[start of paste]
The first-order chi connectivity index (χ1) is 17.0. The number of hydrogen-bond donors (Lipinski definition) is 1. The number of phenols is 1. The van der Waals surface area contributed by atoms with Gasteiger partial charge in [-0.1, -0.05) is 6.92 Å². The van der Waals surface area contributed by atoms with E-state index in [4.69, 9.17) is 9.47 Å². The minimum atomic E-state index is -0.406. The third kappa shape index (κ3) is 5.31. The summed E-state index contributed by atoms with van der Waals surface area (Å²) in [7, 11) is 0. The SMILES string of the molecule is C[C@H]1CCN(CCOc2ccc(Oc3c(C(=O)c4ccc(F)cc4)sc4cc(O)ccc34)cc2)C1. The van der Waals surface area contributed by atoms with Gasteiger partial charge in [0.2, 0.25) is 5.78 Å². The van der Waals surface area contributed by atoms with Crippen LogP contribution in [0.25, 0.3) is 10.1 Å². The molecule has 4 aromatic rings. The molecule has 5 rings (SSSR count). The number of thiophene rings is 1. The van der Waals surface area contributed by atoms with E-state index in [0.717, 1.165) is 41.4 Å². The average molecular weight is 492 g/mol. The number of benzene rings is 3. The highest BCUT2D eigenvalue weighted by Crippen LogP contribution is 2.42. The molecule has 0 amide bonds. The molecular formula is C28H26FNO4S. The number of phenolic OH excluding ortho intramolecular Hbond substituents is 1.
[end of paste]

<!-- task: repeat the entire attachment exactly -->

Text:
The first-order chi connectivity index (χ1) is 17.0. The number of hydrogen-bond donors (Lipinski definition) is 1. The number of phenols is 1. The van der Waals surface area contributed by atoms with Gasteiger partial charge in [-0.1, -0.05) is 6.92 Å². The van der Waals surface area contributed by atoms with E-state index in [4.69, 9.17) is 9.47 Å². The minimum atomic E-state index is -0.406. The third kappa shape index (κ3) is 5.31. The summed E-state index contributed by atoms with van der Waals surface area (Å²) in [7, 11) is 0. The SMILES string of the molecule is C[C@H]1CCN(CCOc2ccc(Oc3c(C(=O)c4ccc(F)cc4)sc4cc(O)ccc34)cc2)C1. The van der Waals surface area contributed by atoms with Gasteiger partial charge in [0.2, 0.25) is 5.78 Å². The van der Waals surface area contributed by atoms with Crippen LogP contribution in [0.25, 0.3) is 10.1 Å². The molecule has 4 aromatic rings. The molecule has 5 rings (SSSR count). The number of thiophene rings is 1. The van der Waals surface area contributed by atoms with E-state index in [0.717, 1.165) is 41.4 Å². The average molecular weight is 492 g/mol. The number of benzene rings is 3. The highest BCUT2D eigenvalue weighted by Crippen LogP contribution is 2.42. The molecule has 0 amide bonds. The molecular formula is C28H26FNO4S. The number of phenolic OH excluding ortho intramolecular Hbond substituents is 1.